I knew several people that had these early Hondas, and the majority of them faced the same problems I had. Many of those people believed they were wonderful cars in spite of major repairs before the cars had traveled 40K miles.

    As I said in the part one, I know that Honda made tremendous improvements in their cars in the latter ’80s and ’90s. I’d consider one now. But I think believers in the first Hondas were more captivated by intellectual appeal and marketing than actual durability and service.

  • avatar
    DeadWeight

    Phil, when are you going to get around doing a series on Lucas Electrical?

    Now THAT will be comedy gold.

    • 0 avatar
      Phil Coconis

      Got many fine British Car stories on the taxiway. Maybe one day I’ll be able to cash-in on my experience with “The (other) Dark Prince”, because it sure wasn’t very profitable back in “the day”…

    • 0 avatar
      nrd515

      Lucas Electric is too easy to make fun of. I think it was one of the major causes of the eventual failure of the British car industry. They should have just bought one of any of the decent alternators out there, the GM one probably was the best of the era, and used it as the basis of the car’s electrical system. But they didn’t, and so it went…

      I experienced the Lucas joy secondhand, as I had a friend whose dad, and later on, he himself, somehow became mesmerized with love of English sports cars. Twice I was the passenger(two of us sitting on the passenger seat)when the generator died, and somehow it made it to where we were going before it died and it had to be towed off to get a new one. When my friend and I hit 16, his first car was a 1960 Ford Galaxie 500, a total POS, just due to the rust alone. I put my hand through the front quarter when I leaned on it accidentally. Soon after that, the trans exploded in the mountains of PA, and the Ford was replaced with a Triumph TR4A, a car that made the Ford look good, if not great. Between the leaking head gaskets, the burned valves, the carbs from hell, and the Lucas electrical stuff added up to one huge dog of a car. Oh, and it was rustier than the Ford was, and must have had a hundred pounds of screen and bondo on it. He worked all summer on it, and then it literally came apart at 40 MPH, the rust had eaten the frame to the point the left front suspension tore off. That was the end of the TR4A and his first fling with the Lucas love. I don’t know if it was all the pot he smoked over the next 20 years, or what, but somehow at almost age 40, he bought a TR6, in amazing shape, from Nevada. Rust free, even the interior was perfect. Sadly, the Lucas gremlins were waiting to come out. A year later, and numerous tows later, he was done, and sold it to some guy who had six other TR6′s for a decent price. He learned from his tortures, I thought. A few years ago, he decided to sell his prized and mint, ’69 427 Vette, and his boat, along with his daily driver, a Toyota Supra Turbo (awesome car) and buy a more “rational” car, and ended up with an Audi A8. Te spirit of Lucas lived on in that car, it was great when it ran, but it had electrical issues nonstop and the dealer here is so bad Chrysler yanked their franchise, so the fact that he leased the car was a brilliant move. When it finally went back, he bought a new Camry, which he hated, and then made a turn back to his past and bought one of the tuner Vettes. So far, after a year, it’s been perfect. He loves it. He still has the Camry, his wife drives it and hates it too. She will soon have a Chrysler 300 SRT8.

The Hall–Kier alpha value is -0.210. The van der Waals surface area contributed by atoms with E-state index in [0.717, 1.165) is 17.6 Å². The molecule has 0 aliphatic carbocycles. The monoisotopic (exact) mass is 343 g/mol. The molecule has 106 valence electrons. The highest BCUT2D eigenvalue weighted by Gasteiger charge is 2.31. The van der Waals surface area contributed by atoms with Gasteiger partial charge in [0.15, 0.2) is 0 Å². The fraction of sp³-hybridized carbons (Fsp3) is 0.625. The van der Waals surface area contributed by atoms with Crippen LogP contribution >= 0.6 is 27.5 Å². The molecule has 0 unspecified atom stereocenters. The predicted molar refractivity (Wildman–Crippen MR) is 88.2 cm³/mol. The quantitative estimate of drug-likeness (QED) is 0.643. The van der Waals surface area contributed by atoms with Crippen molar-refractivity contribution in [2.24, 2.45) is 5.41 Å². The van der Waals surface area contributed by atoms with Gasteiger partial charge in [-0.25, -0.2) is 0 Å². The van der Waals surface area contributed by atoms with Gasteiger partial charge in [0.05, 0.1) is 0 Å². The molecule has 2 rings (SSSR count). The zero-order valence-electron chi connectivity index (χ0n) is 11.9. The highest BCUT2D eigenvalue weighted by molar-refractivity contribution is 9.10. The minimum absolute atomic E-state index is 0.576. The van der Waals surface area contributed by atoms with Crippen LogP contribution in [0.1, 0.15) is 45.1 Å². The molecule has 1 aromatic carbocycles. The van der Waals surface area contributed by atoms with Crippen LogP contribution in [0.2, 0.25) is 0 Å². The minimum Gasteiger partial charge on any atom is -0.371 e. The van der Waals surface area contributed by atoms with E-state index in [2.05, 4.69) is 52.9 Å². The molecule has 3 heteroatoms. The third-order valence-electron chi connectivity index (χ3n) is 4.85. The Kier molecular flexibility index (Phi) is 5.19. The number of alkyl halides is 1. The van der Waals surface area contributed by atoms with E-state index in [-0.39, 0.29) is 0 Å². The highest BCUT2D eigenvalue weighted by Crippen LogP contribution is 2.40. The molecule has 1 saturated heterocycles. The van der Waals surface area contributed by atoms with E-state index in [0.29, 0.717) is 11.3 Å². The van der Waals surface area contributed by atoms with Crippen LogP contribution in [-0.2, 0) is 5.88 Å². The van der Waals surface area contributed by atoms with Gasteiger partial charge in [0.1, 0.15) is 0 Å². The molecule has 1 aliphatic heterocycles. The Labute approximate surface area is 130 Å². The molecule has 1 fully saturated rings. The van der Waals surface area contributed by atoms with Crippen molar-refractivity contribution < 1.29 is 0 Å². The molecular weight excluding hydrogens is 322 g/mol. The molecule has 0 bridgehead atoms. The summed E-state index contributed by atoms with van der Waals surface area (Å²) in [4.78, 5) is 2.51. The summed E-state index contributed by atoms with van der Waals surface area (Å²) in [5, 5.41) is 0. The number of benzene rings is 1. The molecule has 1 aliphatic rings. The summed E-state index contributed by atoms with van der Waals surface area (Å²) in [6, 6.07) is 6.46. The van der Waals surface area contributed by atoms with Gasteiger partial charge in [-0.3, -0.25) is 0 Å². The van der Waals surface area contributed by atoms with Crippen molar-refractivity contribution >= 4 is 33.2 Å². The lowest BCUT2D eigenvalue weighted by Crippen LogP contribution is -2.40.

• avatar
    Scoutdude

    Nice way to keep toeing the party line. Blame owner abuse/lack of maintenance for the head gasket failures that were caused by poorly made/designed systems. Yes many headgaskets failed due to bad fan switches and failed water pumps and thermostats but those are not “normal” maintenance items, at least as often as one would have had to replace them. A thermostat should not have to be replaced every year and a water pump should last more than 60K. Fan switches should last for at least 100K or more. Of course these failures are the reason Honda started telling people that replacing water pumps and axles were just “normal” maintenance. Certainly I can see the reasoning behind replacing a timing belt driven, or buried behind the timing belt water pump. However these cars and Hondas for a number of years after had water pumps that were not driven by nor obstructed by the timing belt.